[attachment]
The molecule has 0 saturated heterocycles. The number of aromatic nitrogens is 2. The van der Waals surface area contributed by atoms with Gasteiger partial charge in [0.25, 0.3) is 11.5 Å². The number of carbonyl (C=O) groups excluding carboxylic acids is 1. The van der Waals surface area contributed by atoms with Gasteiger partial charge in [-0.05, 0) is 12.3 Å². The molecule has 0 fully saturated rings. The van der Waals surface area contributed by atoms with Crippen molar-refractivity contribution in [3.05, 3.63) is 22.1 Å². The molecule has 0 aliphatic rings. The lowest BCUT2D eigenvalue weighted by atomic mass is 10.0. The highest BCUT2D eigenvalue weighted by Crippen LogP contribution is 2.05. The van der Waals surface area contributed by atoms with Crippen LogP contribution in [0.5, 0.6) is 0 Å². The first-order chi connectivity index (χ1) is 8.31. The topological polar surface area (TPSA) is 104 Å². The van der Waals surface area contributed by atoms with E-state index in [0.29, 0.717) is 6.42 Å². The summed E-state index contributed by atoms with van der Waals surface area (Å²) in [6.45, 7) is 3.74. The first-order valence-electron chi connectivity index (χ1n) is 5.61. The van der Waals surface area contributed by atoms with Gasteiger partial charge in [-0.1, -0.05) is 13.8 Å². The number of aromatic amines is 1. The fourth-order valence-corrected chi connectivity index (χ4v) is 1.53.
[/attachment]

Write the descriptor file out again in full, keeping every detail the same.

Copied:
The molecule has 0 saturated heterocycles. The number of aromatic nitrogens is 2. The van der Waals surface area contributed by atoms with Gasteiger partial charge in [0.25, 0.3) is 11.5 Å². The number of carbonyl (C=O) groups excluding carboxylic acids is 1. The van der Waals surface area contributed by atoms with Gasteiger partial charge in [-0.05, 0) is 12.3 Å². The molecule has 0 fully saturated rings. The van der Waals surface area contributed by atoms with Crippen molar-refractivity contribution in [3.05, 3.63) is 22.1 Å². The molecule has 0 aliphatic rings. The lowest BCUT2D eigenvalue weighted by atomic mass is 10.0. The highest BCUT2D eigenvalue weighted by Crippen LogP contribution is 2.05. The van der Waals surface area contributed by atoms with Crippen LogP contribution in [0.5, 0.6) is 0 Å². The first-order chi connectivity index (χ1) is 8.31. The topological polar surface area (TPSA) is 104 Å². The van der Waals surface area contributed by atoms with E-state index in [0.29, 0.717) is 6.42 Å². The summed E-state index contributed by atoms with van der Waals surface area (Å²) in [6.45, 7) is 3.74. The first-order valence-electron chi connectivity index (χ1n) is 5.61. The van der Waals surface area contributed by atoms with Gasteiger partial charge in [-0.1, -0.05) is 13.8 Å². The number of aromatic amines is 1. The fourth-order valence-corrected chi connectivity index (χ4v) is 1.53.